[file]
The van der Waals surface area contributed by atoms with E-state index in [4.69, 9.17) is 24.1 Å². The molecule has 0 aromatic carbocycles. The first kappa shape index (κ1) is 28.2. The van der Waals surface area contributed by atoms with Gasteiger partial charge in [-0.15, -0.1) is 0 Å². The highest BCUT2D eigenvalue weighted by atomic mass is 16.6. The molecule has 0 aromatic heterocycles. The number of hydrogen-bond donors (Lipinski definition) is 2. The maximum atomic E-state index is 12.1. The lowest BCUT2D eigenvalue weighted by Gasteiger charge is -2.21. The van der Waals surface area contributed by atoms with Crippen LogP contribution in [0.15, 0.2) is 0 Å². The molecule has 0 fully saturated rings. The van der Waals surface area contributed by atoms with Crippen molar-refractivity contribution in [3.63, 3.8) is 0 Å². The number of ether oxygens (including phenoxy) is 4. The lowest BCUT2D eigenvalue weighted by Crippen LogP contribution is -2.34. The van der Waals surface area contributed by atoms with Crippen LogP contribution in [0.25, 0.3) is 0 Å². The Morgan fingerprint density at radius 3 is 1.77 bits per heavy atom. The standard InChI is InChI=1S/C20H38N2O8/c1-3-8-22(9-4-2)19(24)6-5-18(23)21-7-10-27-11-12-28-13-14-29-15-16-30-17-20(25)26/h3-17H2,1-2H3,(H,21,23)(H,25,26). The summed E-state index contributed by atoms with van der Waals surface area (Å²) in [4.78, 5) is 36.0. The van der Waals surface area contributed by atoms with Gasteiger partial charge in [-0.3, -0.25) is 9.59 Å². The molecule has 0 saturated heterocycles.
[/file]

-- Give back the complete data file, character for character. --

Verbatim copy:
The van der Waals surface area contributed by atoms with E-state index in [4.69, 9.17) is 24.1 Å². The molecule has 0 aromatic carbocycles. The first kappa shape index (κ1) is 28.2. The van der Waals surface area contributed by atoms with Gasteiger partial charge in [-0.15, -0.1) is 0 Å². The highest BCUT2D eigenvalue weighted by atomic mass is 16.6. The molecule has 0 aromatic heterocycles. The number of hydrogen-bond donors (Lipinski definition) is 2. The maximum atomic E-state index is 12.1. The lowest BCUT2D eigenvalue weighted by Gasteiger charge is -2.21. The van der Waals surface area contributed by atoms with Crippen LogP contribution in [0.15, 0.2) is 0 Å². The molecule has 0 fully saturated rings. The van der Waals surface area contributed by atoms with Crippen molar-refractivity contribution in [3.63, 3.8) is 0 Å². The number of ether oxygens (including phenoxy) is 4. The lowest BCUT2D eigenvalue weighted by Crippen LogP contribution is -2.34. The van der Waals surface area contributed by atoms with Crippen LogP contribution in [0.25, 0.3) is 0 Å². The Morgan fingerprint density at radius 3 is 1.77 bits per heavy atom. The standard InChI is InChI=1S/C20H38N2O8/c1-3-8-22(9-4-2)19(24)6-5-18(23)21-7-10-27-11-12-28-13-14-29-15-16-30-17-20(25)26/h3-17H2,1-2H3,(H,21,23)(H,25,26). The summed E-state index contributed by atoms with van der Waals surface area (Å²) in [4.78, 5) is 36.0. The van der Waals surface area contributed by atoms with Gasteiger partial charge in [-0.3, -0.25) is 9.59 Å². The molecule has 0 saturated heterocycles.